Marker Logo HMdb.org THE HISTORICAL
MARKER DATABASE
“Bite-Size Bits of Local, National, and Global History”
“Bite-Size Bits of Local, National, and Global History”
Osprey in Sarasota County, Florida — The American South (South Atlantic)
 

Historic Spanish Point

 
 
Historic Spanish Point Marker image. Click for full size.
By Dale K. Benington, July 7, 2010
1. Historic Spanish Point Marker
Close-up view of the front side of the historical marker.
Inscription. Front Side of Marker:

This 30-acre preserve includes prehistoric shell middens and a burial mound dating from 3,000 B.C. to 1,000 A.D., buildings from the homestead of John Greene Webb, and gardens from the winter estate of Mrs. Potter Palmer. In 1975, it became the first nomination in Sarasota County to the National Register of Historic Places. Five years later the heirs of Mrs. Palmer donated the historic site to Gulf Coast Heritage Association, Inc., which today operates Historic Spanish Point as an accredited museum.

Archaeological excavations by Ripley P. and Adelaide K. Bullen and others document this place as one of the largest preserved prehistoric Indian villages sites on Florida's west coast. The early Floridians harvested huge quantities of seafood, hunted deer and raccoon, collected native fruits and berries, made tools from shell, bone, and wood, and lived in thatched huts. They abandoned the village around 1000 A.D.

In 1867, John and Eliza Webb and their five children, Anna, Will, Lizzie, Jack, and Ginnie, arrived here from Utica, New York, claiming 145 acres under the Federal Homestead Act.

Reverse Side of Marker:

The Webbs named their homestead "Spanish Point," because a Spanish trader in Key West had told them about a high point of land extending out
Historic Spanish Point Marker image. Click for full size.
By Dale K. Benington, July 7, 2010
2. Historic Spanish Point Marker
Close-up view of the reverse side of the historical marker.
into the bay. Over the next 43 years, three generations of the Webb Family cultivated citrus groves, sugar cane, and vegetable crops, built and maintained boats for transportation, and ran the region's first tourist operation known as "Webb Winter Resort." In 1884 the Osprey post office opened. John Webb, the community's first postmaster, chose its name.

In 1910, Mrs. Potter (Bertha Honore) Palmer of Chicago purchased the site as part of her Osprey Point estate. Over the next eight years, Mrs. Palmer and her two sons, Honore and Potter II, acquired some 90,000 acres in today's Sarasota County for agriculture, farming, and real estate development. Adjacent to her winter home, The Oaks, Mrs. Palmer created beautiful gardens among the prehistoric middens and pioneer-era buildings. She died at her Osprey Point estate in 1918. Her grandson Gordon operated Palmer Nurseries at the site and sponsored the archaeological work done by the Bullens in the early 1960s.
 
Erected 1985 by Sarasota County Historical Commission.
 
Location. 27° 12.121′ N, 82° 29.437′ W. Marker is in Osprey, Florida, in Sarasota County. Marker is at the intersection of North Tamiami Trail (U.S. 41) and Spanish Point Road, on the left when traveling north on North Tamiami Trail.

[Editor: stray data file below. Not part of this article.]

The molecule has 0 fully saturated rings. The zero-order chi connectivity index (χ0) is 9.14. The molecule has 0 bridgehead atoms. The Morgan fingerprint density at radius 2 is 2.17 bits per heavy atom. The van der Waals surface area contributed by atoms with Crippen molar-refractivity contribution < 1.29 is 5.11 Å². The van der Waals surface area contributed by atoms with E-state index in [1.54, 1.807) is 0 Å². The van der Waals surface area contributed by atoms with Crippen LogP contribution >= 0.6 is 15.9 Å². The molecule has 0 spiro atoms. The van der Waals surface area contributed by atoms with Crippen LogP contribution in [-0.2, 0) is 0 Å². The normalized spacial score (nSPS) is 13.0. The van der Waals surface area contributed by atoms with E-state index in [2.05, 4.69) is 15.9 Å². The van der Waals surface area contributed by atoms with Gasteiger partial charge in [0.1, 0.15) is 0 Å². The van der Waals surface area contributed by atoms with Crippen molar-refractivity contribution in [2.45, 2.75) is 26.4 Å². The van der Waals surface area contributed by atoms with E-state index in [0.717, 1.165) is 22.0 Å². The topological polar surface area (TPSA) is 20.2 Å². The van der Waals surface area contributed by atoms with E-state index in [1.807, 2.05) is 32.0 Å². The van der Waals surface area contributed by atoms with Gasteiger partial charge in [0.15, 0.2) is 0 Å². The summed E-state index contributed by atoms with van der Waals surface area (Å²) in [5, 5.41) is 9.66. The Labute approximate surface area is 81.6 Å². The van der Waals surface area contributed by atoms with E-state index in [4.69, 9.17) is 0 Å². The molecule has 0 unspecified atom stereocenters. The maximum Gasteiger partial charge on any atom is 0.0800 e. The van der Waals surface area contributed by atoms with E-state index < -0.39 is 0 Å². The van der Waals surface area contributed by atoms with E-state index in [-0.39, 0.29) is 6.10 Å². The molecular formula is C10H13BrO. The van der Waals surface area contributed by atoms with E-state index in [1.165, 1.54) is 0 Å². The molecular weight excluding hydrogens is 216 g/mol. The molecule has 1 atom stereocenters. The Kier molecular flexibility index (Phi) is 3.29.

Historic Spanish Point Marker image. Click for full size.
By Dale K. Benington, July 7, 2010
3. Historic Spanish Point Marker
View looking south of the Tamiami Trail and Spanish Point Road intersection, with the Osprey village limit sign in the left of the picture and the historical marker in the right of the picture.
Touch for map. This historic marker is located on the Gulf coast side of the Tamiami Trail, at the entrance to the "Historic Spanish Point" facility. This site is located north of Venice, Florida and south of Sarasota, Florida. Marker is at or near this postal address: 500 North Tamiami Trail, Osprey FL 34229, United States of America.
 
Other nearby markers. At least 8 other markers are within 8 miles of this marker, measured as the crow flies. Osprey School (about 300 feet away, measured in a direct line); Oscar Scherer State Park (approx. 2.4 miles away); Laurel Turpentine and Lumber Industry (approx. 5.2 miles away); Casey's Pass (approx. 6.4 miles away); Bispham Dairy (approx. 6.4 miles away); Nokomis School (approx. 6.4 miles away); Venice Army Air Base (approx. 7.3 miles away); The Calusa and Seminole Peoples (approx. 7.3 miles away). Touch for a list and map of all markers in Osprey.
 
Categories. AnthropologyNative AmericansSettlements & Settlers
 
Historic Spanish Point image. Click for full size.
By Dale K. Benington, July 7, 2010
4. Historic Spanish Point
View of the entrance to the Historic Spanish Point Preserve.
Historic Spanish Point image. Click for full size.
By Dale K. Benington, July 7, 2010
5. Historic Spanish Point
View of the sign marking the entrance to the Historic Spanish Point Preserve.
Historic Spanish Point image. Click for full size.
By Dale K. Benington, July 7, 2010
6. Historic Spanish Point
View of the map showing the Historic Spanish Point.
 
 
Credits. This page was last revised on June 16, 2016. This page originally submitted on November 22, 2010, by Dale K. Benington of Toledo, Ohio. This page has been viewed 964 times since then and 41 times this year. Last updated on October 15, 2012, by Max Feldbaum of Sarasota, Florida. Photos:   1, 2, 3, 4, 5, 6. submitted on November 23, 2010, by Dale K. Benington of Toledo, Ohio.
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